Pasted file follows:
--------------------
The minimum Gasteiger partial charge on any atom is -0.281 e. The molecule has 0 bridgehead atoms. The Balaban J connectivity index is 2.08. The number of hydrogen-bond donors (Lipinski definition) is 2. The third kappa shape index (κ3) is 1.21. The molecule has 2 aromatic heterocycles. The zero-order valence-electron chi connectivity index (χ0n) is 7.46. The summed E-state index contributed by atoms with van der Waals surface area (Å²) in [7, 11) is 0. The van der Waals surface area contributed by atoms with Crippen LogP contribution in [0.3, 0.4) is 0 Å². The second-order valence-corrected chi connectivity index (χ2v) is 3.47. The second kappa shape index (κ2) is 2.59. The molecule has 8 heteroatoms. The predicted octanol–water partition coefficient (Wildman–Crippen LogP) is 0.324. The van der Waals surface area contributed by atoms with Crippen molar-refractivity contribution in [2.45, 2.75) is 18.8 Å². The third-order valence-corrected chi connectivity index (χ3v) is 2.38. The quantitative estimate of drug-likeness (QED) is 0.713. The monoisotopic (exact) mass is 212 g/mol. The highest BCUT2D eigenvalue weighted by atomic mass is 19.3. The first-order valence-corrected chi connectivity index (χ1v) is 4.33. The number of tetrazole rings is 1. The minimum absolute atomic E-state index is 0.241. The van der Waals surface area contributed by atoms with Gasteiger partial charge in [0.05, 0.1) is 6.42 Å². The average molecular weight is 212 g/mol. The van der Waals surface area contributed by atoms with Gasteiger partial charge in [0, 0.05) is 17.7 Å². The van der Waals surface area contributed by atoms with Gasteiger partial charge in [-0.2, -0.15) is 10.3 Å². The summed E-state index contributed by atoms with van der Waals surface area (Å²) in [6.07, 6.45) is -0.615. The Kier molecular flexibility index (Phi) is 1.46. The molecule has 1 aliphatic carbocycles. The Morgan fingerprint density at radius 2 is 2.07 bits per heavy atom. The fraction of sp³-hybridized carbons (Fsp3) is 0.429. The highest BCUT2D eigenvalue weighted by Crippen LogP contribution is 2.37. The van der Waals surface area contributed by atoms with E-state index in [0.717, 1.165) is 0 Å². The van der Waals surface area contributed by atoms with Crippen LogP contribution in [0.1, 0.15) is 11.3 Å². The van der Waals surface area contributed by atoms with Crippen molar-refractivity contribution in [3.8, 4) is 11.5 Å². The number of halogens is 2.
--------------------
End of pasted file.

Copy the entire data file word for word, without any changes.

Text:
The minimum Gasteiger partial charge on any atom is -0.281 e. The molecule has 0 bridgehead atoms. The Balaban J connectivity index is 2.08. The number of hydrogen-bond donors (Lipinski definition) is 2. The third kappa shape index (κ3) is 1.21. The molecule has 2 aromatic heterocycles. The zero-order valence-electron chi connectivity index (χ0n) is 7.46. The summed E-state index contributed by atoms with van der Waals surface area (Å²) in [7, 11) is 0. The van der Waals surface area contributed by atoms with Crippen LogP contribution in [0.3, 0.4) is 0 Å². The second-order valence-corrected chi connectivity index (χ2v) is 3.47. The second kappa shape index (κ2) is 2.59. The molecule has 8 heteroatoms. The predicted octanol–water partition coefficient (Wildman–Crippen LogP) is 0.324. The van der Waals surface area contributed by atoms with Crippen molar-refractivity contribution in [2.45, 2.75) is 18.8 Å². The third-order valence-corrected chi connectivity index (χ3v) is 2.38. The quantitative estimate of drug-likeness (QED) is 0.713. The monoisotopic (exact) mass is 212 g/mol. The highest BCUT2D eigenvalue weighted by atomic mass is 19.3. The first-order valence-corrected chi connectivity index (χ1v) is 4.33. The number of tetrazole rings is 1. The minimum absolute atomic E-state index is 0.241. The van der Waals surface area contributed by atoms with Gasteiger partial charge in [0.05, 0.1) is 6.42 Å². The average molecular weight is 212 g/mol. The van der Waals surface area contributed by atoms with Gasteiger partial charge in [0, 0.05) is 17.7 Å². The van der Waals surface area contributed by atoms with Gasteiger partial charge in [-0.2, -0.15) is 10.3 Å². The summed E-state index contributed by atoms with van der Waals surface area (Å²) in [6.07, 6.45) is -0.615. The Kier molecular flexibility index (Phi) is 1.46. The molecule has 1 aliphatic carbocycles. The Morgan fingerprint density at radius 2 is 2.07 bits per heavy atom. The fraction of sp³-hybridized carbons (Fsp3) is 0.429. The highest BCUT2D eigenvalue weighted by Crippen LogP contribution is 2.37. The van der Waals surface area contributed by atoms with E-state index in [0.717, 1.165) is 0 Å². The van der Waals surface area contributed by atoms with Crippen LogP contribution in [0.1, 0.15) is 11.3 Å². The van der Waals surface area contributed by atoms with Crippen molar-refractivity contribution in [3.8, 4) is 11.5 Å². The number of halogens is 2.